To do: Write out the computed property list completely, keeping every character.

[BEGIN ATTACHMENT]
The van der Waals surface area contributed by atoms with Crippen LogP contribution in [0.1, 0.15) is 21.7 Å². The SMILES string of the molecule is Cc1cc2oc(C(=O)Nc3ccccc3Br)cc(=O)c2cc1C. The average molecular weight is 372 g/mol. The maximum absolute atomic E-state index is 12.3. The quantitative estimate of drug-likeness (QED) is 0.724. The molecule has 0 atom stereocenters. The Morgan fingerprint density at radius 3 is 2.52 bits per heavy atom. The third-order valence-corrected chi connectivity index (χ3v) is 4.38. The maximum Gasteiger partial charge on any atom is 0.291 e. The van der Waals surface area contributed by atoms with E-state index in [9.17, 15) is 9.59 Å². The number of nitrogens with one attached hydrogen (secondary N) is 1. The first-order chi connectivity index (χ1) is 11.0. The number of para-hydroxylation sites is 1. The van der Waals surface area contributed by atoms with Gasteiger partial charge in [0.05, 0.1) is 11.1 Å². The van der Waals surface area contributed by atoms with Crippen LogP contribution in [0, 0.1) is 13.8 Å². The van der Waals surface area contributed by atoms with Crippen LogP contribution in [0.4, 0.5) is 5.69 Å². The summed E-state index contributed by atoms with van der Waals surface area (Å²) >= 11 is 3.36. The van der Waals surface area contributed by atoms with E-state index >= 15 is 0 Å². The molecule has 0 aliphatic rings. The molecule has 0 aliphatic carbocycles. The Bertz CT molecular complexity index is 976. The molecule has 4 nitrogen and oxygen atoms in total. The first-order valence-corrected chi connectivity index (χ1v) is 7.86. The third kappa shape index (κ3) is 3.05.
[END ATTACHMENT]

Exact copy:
The van der Waals surface area contributed by atoms with Crippen LogP contribution in [0.1, 0.15) is 21.7 Å². The SMILES string of the molecule is Cc1cc2oc(C(=O)Nc3ccccc3Br)cc(=O)c2cc1C. The average molecular weight is 372 g/mol. The maximum absolute atomic E-state index is 12.3. The quantitative estimate of drug-likeness (QED) is 0.724. The molecule has 0 atom stereocenters. The Morgan fingerprint density at radius 3 is 2.52 bits per heavy atom. The third-order valence-corrected chi connectivity index (χ3v) is 4.38. The maximum Gasteiger partial charge on any atom is 0.291 e. The van der Waals surface area contributed by atoms with E-state index in [9.17, 15) is 9.59 Å². The number of nitrogens with one attached hydrogen (secondary N) is 1. The first-order chi connectivity index (χ1) is 11.0. The number of para-hydroxylation sites is 1. The van der Waals surface area contributed by atoms with Gasteiger partial charge in [0.05, 0.1) is 11.1 Å². The van der Waals surface area contributed by atoms with Crippen LogP contribution in [0, 0.1) is 13.8 Å². The van der Waals surface area contributed by atoms with Crippen LogP contribution in [0.4, 0.5) is 5.69 Å². The summed E-state index contributed by atoms with van der Waals surface area (Å²) >= 11 is 3.36. The van der Waals surface area contributed by atoms with E-state index >= 15 is 0 Å². The molecule has 0 aliphatic rings. The molecule has 0 aliphatic carbocycles. The Bertz CT molecular complexity index is 976. The molecule has 4 nitrogen and oxygen atoms in total. The first-order valence-corrected chi connectivity index (χ1v) is 7.86. The third kappa shape index (κ3) is 3.05.